Which is the best NPS plan? – Part 2 | Value Research In this final part of the two-part series, we share how you can build your NPS portfolio out of the different NPS plans.
NPS

Which is the best NPS plan? - Part 2

In this final part of the two-part series, we share how you can build your NPS portfolio out of the different NPS plans.

In the first part of the 'NPS' series, we compared different NPS plans comprehensively and shed light on the best ones. Here we discuss how you can make the most of this retirement tool.

Choosing the right combination of asset classes
NPS allows you to select either the 'Auto' or 'Active' choice option. In the first option, your money is automatically divided across different asset classes on offer. To reduce risk, these allocations are adjusted based on the investor's age. The sub-options here are - Aggressive Life Cycle Fund (LC75), Moderate Life Cycle Fund (LC50) and Conservative Life Cycle Fund (LC25), with the maximum equity allocation being 75, 50 and 25 per cent, respectively, up to the age of 35. After that, the equity allocation reduces every year.

On the other hand, the 'Active' choice option gives investors the flexibility to decide the allocation between equity and fixed income. Investors up to the age of 50 can allocate a maximum of 75 per cent to equity. After 50, the maximum equity component reduces by 2.5 per cent every year till it reaches 50 per cent.

NPS Funds

In the 'Auto' choice, one ends up paring down the equity exposure too aggressively, thus affecting the returns potential. Given that the NPS funds are a long-term investment avenue, one shouldn't curtail equity exposure much. It is highly desirable to go for the maximum possible exposure to equity. So, keep it simple and go for the 'Active' option.

Having said that, don't overcomplicate the 'Active' choice. For most people who have over 10-12 years ahead of them, it is highly desirable to go for maximum equity (75 per cent) in the NPS funds till possible. Over such a long timeframe, equity will be able to work its way through and provide meaningful impact. For the remaining 25 per cent, you can equally allocate between the corporate and government plans to have diversity on the debt side. But if market volatility makes such investors nervous, start with an allocation of 50 per cent to equity and divide the other half equally between corporate bond and government plans. Later, you can look to reduce your equity allocation to 25 per cent.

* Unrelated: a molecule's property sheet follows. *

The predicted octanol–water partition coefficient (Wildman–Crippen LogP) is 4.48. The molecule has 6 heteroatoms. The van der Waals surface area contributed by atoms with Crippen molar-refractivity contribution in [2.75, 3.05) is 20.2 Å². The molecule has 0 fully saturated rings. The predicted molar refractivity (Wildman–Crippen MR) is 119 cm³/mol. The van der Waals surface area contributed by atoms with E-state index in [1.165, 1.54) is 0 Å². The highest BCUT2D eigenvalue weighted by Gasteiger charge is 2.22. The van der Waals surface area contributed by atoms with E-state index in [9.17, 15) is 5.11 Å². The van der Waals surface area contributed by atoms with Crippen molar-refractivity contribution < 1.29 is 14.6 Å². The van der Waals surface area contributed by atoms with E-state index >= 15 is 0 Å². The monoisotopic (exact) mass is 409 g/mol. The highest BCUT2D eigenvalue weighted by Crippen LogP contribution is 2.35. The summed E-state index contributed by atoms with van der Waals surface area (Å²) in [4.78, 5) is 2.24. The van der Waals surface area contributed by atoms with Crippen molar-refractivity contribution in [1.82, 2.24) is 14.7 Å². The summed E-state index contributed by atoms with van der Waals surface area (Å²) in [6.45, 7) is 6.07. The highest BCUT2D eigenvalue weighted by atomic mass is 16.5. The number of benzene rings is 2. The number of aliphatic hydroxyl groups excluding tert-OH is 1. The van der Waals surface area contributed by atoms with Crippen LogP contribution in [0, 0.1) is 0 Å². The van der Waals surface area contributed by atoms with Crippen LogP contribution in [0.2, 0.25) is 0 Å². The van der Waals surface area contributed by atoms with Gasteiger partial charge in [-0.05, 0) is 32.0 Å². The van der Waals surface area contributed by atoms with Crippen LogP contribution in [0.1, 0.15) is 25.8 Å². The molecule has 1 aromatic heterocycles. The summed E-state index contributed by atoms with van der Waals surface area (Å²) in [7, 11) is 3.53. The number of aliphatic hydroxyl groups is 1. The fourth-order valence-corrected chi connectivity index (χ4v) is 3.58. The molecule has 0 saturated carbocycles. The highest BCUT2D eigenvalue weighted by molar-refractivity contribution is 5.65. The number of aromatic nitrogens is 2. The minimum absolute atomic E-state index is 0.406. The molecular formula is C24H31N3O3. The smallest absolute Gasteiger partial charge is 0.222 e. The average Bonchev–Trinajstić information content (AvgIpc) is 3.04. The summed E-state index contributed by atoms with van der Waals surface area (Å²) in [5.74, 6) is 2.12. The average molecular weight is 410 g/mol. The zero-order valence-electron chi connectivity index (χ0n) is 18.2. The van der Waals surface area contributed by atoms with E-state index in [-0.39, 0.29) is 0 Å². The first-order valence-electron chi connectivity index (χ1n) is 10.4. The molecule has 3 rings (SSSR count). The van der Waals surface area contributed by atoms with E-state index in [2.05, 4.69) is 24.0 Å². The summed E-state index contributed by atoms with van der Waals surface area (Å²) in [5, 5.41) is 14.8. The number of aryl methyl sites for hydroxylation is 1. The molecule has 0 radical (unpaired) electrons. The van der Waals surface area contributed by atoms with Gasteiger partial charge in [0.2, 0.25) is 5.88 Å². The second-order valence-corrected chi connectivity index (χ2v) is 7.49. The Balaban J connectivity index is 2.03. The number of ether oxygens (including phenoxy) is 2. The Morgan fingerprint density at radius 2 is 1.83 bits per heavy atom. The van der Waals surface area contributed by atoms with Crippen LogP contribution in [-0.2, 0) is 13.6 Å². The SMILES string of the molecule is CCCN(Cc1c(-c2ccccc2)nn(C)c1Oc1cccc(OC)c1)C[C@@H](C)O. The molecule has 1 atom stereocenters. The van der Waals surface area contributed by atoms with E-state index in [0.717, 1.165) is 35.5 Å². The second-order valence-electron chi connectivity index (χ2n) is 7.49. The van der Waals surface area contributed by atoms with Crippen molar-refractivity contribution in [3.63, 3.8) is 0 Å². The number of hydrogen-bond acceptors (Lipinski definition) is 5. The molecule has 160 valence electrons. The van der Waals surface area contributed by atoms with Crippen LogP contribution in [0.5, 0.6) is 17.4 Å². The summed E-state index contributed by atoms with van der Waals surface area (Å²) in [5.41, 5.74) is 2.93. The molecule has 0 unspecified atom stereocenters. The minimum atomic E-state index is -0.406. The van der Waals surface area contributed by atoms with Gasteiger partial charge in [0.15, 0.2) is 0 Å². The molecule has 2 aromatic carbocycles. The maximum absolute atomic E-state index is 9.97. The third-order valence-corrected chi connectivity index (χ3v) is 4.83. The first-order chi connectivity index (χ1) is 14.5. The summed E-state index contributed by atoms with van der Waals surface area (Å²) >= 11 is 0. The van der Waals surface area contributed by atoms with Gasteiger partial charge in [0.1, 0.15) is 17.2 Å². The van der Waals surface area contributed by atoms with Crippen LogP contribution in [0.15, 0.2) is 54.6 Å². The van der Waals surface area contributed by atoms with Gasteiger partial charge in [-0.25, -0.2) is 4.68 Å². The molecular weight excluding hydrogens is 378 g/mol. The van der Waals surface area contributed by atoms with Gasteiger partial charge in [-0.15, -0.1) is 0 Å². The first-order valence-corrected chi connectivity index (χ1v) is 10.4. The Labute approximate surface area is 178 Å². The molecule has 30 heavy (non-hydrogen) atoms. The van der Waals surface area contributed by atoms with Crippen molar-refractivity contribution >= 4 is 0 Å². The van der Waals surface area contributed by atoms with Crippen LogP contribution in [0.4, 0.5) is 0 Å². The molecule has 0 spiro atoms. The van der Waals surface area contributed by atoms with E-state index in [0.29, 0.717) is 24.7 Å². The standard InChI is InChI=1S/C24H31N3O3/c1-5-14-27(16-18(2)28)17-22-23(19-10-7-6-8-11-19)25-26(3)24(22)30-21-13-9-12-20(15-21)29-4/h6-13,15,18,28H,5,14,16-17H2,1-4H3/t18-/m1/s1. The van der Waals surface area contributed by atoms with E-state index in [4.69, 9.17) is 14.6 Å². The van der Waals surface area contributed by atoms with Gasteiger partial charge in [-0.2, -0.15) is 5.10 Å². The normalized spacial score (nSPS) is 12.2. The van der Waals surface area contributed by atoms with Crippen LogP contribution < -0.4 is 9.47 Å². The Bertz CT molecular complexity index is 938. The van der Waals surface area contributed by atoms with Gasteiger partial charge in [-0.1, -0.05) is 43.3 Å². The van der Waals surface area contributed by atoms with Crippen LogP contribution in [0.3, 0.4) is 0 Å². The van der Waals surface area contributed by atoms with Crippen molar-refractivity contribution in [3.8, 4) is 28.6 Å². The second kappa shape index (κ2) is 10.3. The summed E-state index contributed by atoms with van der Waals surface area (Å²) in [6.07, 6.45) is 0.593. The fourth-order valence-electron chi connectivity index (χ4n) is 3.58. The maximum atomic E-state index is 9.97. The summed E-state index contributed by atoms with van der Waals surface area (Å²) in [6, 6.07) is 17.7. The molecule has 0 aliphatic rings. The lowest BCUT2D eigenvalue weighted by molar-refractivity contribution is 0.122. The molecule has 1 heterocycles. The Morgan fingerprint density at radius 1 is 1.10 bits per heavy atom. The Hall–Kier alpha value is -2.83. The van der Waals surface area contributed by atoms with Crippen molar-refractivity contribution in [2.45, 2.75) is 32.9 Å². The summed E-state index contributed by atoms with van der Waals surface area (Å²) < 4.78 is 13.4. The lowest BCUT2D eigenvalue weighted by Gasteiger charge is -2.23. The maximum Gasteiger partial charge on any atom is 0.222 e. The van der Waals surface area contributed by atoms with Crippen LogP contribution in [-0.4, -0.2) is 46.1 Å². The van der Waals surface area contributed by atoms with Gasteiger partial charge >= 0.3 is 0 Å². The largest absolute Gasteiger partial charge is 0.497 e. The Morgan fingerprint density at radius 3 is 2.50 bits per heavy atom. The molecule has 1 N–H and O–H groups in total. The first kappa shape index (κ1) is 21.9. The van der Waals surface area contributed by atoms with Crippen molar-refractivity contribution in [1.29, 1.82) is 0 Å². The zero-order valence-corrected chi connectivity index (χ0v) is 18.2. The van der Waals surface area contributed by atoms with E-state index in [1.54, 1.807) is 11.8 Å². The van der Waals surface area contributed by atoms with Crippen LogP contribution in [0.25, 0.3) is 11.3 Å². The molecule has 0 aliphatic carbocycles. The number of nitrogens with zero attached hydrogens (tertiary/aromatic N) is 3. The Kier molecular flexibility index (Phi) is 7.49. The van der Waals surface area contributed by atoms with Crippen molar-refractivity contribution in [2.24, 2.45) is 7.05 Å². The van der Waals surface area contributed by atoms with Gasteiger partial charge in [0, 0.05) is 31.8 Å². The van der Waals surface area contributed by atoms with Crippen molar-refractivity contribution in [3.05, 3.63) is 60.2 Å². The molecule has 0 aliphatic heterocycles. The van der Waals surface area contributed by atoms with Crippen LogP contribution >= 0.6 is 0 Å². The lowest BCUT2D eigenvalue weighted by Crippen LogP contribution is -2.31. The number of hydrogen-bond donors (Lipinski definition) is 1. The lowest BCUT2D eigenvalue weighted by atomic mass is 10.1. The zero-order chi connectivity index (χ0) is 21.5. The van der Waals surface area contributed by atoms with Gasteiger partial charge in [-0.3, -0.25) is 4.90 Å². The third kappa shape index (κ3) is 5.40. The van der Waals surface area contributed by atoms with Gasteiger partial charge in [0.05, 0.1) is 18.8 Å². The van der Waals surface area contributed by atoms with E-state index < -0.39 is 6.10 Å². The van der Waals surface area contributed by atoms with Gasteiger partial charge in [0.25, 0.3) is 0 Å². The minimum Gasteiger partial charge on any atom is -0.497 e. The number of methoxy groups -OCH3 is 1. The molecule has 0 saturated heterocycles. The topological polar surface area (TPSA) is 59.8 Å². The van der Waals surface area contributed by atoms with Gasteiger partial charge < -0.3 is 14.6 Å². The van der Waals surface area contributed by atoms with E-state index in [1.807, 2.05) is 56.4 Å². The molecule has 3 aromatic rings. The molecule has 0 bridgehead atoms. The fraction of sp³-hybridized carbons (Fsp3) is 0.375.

Which provider to choose?
Our above analysis shows that different pension fund managers do well in managing different asset classes. But the NPS funds do not allow you to cherry-pick a different pension fund manager for each asset class. An investor can only invest with one NPS fund manager.

To find out which one trumps over the other, we did a comprehensive study of six NPS fund managers, considering three asset allocations 75:10:15, 50:30:20 and 25:45:30 divided between their respective equity (Scheme E), corporate bond (Scheme C) and government plan (Scheme G) with annual rebalancing. We calculated their five-year rolling returns from 2013 to 2021 to identify the most consistent outperformers. Results are depicted in charts 'Performance of pension-fund managers with stated allocations...', along with our preferred fund manager for each asset allocation. Since ABSL is a relatively young pension fund manager and this study is based primarily on rolling returns, we have left ABSL out of this analysis.

As the results show, HDFC beats other NPS fund managers most consistently, even with different combinations of equity, corporate bond and government bond. Having said that, returns can be further improved if the PFRDA, the pension regulator, allows investors to choose different pension fund managers for different asset classes. In that case, we would go for HDFC's equity plan, ICICI's corporate-bond plan and LIC's government plan. But that option isn't available as of now.


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